I recently finished a short book by Sebastian Junger, a war journalist and filmmaker, called Tribe: On Homecoming and Belonging. In this book, Junger writes stunningly about the intrinsic human need to be part of a small, tight-knit community in which we feel a critical part, and how modern society’s rejection of that model has created alienation, historic rates of anxiety and depression, disconnect, and yes–fear. He explores why soldiers returning home from war often find that very war preferable, and why suicide and depression rates have historically dropped in times of war (his accounts of the siege of Sarajevo and the London Blitz are fascinating and thought-provoking). He writes:
Self-determination theory holds that human beings need three basic things in order to be content: they need to feel competent at what they do; they need to feel authentic in their lives; and they need to feel connected to others.
We have forgotten that we belong to each other, and in the gap void of connection festers fear instead. What we do not know, we fear, and we disaffiliate from any true community beyond that of our home tucked in neighborhoods where nobody knows each other. Western societal structure as allowed for lack of sacrifice and lack of responsibility. Lack of accountability. “The ultimate act of disaffiliation,” Junger writes, “[is] violence against your own people…Murder and mayhem [are] committed by an individual who has rejected all social bonds and attacks people at their most vulnerable and unprepared.” Fear begets violence, begets fear, begets violence, begets fear…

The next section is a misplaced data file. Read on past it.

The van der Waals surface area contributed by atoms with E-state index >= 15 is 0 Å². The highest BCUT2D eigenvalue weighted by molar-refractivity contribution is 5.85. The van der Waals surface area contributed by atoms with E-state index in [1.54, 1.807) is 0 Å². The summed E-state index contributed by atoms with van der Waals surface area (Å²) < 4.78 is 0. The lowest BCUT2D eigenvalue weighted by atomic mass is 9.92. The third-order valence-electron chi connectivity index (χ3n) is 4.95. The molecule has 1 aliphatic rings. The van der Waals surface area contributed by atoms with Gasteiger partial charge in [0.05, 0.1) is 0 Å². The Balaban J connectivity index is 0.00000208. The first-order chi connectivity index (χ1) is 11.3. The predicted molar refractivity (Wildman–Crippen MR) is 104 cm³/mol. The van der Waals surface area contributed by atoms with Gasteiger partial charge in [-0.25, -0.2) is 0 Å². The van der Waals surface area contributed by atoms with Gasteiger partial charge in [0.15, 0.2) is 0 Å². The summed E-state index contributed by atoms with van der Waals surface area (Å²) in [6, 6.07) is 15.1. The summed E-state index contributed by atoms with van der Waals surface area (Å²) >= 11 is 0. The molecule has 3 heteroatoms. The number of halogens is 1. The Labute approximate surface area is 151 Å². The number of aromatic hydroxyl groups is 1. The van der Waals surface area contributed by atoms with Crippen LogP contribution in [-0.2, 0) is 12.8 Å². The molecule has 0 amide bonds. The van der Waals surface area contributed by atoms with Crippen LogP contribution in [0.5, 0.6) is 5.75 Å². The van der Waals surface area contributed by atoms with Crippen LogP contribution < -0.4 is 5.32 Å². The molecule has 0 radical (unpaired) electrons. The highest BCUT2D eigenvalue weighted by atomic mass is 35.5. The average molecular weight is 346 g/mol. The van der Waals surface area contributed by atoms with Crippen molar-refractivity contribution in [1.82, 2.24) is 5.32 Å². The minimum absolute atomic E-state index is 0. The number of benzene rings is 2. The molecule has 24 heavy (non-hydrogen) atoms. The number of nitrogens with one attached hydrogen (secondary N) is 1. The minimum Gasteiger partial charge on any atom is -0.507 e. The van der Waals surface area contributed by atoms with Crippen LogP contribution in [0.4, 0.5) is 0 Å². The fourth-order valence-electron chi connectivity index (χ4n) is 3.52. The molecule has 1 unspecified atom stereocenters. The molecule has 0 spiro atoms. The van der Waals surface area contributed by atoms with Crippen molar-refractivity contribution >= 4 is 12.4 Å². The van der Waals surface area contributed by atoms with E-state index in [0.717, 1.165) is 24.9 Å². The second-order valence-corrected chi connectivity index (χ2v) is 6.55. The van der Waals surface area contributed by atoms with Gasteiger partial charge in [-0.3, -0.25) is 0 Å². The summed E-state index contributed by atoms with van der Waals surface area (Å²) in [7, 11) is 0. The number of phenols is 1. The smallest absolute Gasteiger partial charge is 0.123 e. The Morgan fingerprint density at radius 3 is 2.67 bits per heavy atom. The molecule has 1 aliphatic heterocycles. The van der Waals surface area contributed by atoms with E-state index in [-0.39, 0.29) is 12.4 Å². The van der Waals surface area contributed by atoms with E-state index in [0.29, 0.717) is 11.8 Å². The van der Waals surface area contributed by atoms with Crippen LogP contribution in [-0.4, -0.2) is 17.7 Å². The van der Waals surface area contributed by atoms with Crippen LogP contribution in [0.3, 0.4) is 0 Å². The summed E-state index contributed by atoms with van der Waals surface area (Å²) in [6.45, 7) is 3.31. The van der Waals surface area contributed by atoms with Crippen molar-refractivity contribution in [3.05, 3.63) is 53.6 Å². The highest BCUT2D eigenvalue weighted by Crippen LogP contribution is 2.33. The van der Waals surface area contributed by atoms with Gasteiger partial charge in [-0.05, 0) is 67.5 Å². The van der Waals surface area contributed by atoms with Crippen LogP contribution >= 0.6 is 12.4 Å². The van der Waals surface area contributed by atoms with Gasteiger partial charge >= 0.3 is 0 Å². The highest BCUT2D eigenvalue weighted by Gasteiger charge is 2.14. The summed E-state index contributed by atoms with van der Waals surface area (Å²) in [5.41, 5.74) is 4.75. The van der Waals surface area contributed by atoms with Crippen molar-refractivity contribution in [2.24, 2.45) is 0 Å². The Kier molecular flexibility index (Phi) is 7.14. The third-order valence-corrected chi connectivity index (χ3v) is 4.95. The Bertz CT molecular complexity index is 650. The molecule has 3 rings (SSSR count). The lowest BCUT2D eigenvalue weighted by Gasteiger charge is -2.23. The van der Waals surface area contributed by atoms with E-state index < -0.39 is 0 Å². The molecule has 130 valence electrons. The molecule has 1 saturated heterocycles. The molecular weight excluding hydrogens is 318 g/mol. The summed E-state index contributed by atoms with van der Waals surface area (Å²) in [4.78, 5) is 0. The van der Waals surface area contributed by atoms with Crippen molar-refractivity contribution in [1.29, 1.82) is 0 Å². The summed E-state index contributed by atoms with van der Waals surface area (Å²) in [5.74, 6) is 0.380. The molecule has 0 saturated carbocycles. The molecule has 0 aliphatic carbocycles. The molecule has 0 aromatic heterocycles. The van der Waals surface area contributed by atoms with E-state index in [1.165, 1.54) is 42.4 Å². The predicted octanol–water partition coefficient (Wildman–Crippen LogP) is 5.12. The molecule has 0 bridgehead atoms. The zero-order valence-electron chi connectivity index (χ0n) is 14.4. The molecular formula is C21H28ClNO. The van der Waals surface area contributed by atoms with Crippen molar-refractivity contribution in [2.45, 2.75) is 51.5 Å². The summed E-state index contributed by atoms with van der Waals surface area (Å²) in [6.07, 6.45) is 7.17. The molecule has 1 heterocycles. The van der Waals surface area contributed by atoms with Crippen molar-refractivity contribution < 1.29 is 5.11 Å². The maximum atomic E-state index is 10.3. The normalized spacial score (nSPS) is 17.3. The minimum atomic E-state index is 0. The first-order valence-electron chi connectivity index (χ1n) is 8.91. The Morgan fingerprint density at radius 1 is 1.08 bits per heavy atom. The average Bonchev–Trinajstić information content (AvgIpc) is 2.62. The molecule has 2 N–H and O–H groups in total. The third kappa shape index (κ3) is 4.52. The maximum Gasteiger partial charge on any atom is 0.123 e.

I don’t know what to do. This whole thing has made me sound much more hopeful than I am, when in all truth and honesty (because there is no room here, no room anywhere for anything besides truth and honesty right now), I am sick, and I am heart-broken, and I am angry, and I am scared. I am all of the things that not enough words can hold, not matter how I try. I have great fear in me, for myself selfishly, but beyond that. For all of us, for this society we’ve tried to shape. For the so very many souls inhabiting black bodies in America. I feel fear. But I don’t know what to do with that fear, and so it sits there on the table in front of me, staring at me as I type to try and dismantle it. It sits here in the gut and stomach within me, threatening to clench the hope away and force me to resort to the worst thing a modern citizen could resort to: apathy. This fear is ugly and it is useless, and so I am attempting to move against it. “Hope” has always been a slightly empty word, right up there with thoughts and prayers. But maybe it’s what we have to choose. Choose hope. Choose action. There is no other option. Despair? That doesn’t feel like a real option. If we lived in despair, we would cease to function, and this world needs us. It needs you.
Please, I implore you, do not choose fear. Act and speak against fear. I ask you to hold me to do the same.
P.S. This poem circulated online after the Orlando Massacre, and it has both gutted me and soothed me since. I hope it can do the same for you: